Finally, the winds of change on that bright, clear day last week in Washington opened another door — to broaden the reestablishment of a Jewish community in the UAE and Bahrain. Jews won’t have to conceal their faith to visit these countries. Instead of the destruction of Israel serving as the ideological impetus of the Arab world, the guiding principle offered by the Bahrainis and Emiratis is peace and prosperity. It is not mere policy. It is a plan already being implemented. The peace dividend articulated by the participating countries will manifest itself in young people living and prospering in peace. When words like these filtered through Covid-19 masks worn at the White House, the witnesses knew that leaders were genuinely banking on a future. And that feeling is why this night was different from all other nights.
Mazal News (Portugal) covered our attendance of the Abraham Accords signing ceremony and quoted our President Charles O. Kaufman and CEO Daniel S. Mariaschin.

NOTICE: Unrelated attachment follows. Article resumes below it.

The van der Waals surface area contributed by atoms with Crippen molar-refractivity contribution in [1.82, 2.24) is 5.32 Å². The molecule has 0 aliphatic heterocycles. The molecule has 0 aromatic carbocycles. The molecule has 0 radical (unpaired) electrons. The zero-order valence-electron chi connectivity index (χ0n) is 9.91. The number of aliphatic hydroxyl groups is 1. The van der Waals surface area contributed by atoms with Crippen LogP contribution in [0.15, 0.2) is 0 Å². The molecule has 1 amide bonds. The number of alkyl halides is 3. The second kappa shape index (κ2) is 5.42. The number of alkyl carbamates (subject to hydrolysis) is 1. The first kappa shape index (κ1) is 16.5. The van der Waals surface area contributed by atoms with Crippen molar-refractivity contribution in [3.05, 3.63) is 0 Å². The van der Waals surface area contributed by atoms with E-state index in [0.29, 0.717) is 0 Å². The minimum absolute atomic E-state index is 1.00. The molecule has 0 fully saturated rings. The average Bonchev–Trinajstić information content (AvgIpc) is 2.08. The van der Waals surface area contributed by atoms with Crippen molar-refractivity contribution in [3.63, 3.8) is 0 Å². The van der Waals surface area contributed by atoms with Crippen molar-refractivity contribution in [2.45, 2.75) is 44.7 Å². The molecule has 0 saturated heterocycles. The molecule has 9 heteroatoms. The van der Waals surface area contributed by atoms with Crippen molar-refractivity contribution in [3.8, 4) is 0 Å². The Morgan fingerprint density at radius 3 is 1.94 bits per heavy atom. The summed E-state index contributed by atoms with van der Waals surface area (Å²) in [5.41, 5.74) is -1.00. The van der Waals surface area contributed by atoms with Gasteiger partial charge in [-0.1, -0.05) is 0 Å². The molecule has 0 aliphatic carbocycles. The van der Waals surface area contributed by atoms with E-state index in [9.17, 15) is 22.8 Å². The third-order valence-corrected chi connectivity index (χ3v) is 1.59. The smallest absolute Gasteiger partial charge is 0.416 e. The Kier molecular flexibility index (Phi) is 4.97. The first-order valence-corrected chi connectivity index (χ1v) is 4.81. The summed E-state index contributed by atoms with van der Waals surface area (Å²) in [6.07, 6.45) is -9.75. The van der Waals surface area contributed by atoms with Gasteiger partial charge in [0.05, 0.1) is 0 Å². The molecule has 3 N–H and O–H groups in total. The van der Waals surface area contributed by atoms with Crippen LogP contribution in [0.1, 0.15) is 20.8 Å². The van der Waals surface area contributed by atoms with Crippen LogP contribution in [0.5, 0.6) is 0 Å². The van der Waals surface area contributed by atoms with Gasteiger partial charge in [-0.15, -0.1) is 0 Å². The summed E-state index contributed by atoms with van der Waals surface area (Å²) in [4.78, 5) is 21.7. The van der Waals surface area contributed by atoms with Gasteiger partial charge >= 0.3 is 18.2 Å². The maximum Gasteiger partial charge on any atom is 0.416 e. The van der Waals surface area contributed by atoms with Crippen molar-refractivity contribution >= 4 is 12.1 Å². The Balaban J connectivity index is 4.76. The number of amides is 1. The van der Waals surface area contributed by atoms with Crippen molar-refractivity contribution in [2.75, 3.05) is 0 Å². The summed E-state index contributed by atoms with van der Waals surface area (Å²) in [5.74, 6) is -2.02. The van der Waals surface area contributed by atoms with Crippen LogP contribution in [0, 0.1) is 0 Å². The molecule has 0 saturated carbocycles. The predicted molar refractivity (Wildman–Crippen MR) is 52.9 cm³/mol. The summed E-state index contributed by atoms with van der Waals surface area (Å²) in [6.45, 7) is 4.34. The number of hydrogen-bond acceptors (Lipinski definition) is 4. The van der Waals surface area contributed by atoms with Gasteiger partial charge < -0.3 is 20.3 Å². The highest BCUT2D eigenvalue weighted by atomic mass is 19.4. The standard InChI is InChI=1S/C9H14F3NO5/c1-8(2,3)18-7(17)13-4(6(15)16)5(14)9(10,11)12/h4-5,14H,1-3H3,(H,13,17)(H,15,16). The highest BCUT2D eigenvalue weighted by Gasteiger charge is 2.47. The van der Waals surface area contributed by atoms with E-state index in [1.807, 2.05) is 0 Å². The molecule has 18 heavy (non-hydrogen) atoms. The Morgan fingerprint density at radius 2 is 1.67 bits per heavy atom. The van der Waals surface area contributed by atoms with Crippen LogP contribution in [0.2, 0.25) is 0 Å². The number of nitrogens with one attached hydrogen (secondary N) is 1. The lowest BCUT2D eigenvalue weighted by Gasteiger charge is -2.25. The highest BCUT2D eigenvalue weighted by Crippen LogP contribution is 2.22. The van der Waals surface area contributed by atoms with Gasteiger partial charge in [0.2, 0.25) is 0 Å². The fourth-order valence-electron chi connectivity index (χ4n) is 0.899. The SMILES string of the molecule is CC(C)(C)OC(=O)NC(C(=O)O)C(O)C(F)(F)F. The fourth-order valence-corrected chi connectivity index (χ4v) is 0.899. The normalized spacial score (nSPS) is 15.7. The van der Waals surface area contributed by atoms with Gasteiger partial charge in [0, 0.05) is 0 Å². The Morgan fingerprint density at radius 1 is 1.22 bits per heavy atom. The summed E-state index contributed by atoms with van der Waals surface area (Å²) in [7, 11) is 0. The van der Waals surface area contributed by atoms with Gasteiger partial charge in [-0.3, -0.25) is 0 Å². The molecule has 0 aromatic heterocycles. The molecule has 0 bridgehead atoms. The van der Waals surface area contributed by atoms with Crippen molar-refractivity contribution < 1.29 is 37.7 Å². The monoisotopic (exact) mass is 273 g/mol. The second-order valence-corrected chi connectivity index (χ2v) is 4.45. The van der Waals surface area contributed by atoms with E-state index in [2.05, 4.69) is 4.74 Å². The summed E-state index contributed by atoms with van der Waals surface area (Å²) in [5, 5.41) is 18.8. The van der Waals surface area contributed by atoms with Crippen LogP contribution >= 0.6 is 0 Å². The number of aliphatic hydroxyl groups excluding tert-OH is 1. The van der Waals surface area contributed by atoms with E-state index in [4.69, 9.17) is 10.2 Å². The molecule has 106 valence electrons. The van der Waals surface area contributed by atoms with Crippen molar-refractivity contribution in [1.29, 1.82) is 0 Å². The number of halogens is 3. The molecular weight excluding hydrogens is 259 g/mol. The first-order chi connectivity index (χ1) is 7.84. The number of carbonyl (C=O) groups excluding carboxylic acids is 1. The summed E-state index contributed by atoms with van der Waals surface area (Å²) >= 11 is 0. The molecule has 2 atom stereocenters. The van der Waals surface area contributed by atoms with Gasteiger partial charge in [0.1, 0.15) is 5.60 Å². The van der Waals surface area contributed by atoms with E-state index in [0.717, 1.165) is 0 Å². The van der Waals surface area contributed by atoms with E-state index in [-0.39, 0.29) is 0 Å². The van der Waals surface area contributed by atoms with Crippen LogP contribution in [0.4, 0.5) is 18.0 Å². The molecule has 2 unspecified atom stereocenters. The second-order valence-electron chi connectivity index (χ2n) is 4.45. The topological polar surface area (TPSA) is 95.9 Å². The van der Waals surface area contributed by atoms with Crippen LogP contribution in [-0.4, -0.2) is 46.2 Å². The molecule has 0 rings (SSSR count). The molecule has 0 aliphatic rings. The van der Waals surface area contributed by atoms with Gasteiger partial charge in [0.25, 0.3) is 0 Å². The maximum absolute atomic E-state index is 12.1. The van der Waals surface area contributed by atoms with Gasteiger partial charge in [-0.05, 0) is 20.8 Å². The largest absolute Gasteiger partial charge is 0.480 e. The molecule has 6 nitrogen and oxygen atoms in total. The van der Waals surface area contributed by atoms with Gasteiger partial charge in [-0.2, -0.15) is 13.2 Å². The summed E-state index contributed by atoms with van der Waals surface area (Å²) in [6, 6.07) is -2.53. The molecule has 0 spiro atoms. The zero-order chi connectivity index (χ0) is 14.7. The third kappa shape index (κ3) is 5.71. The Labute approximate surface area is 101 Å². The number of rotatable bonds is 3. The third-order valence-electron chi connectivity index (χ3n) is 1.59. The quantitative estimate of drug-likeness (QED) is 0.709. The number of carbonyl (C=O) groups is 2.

With a presence around the world and fighting for the cause of human rights since 1843, B’nai B’rith International hailed the historic peace agreements signed at the White House today between Israel and the UAE and Israel and Bahrain normalizing relations between the three countries. It will now join the peace agreements between Israel and Egypt and Israel and Jordan as stabilizing influences in the region.
B'nai B'rith President Charles O. Kaufman and CEO Daniel S. Mariaschin were present on the South Lawn for the historic signing. “What we witnessed was something beyond anyone’s imagination just a few years ago,” Kaufman said.
Bahraini Foreign Minister, UAE Minister of Foreign Affairs and International Cooperation, Israeli Prime Minister and the USA President all participated in the signing of the Accords.
“Today marked a tremendous turning point in the history of Israel and the Jewish people, and in the Middle East. The signing of the Abraham Accords, and the agreements between Israel and the UAE, and Israel and Bahrain demonstrate that peace can be achieved when there is the good will to achieve it,” Dan Mariaschin said.
B’nai B’rith International is the Global Voice of the Jewish Community.
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B'nai B'rith International is the Global Voice of the Jewish Community.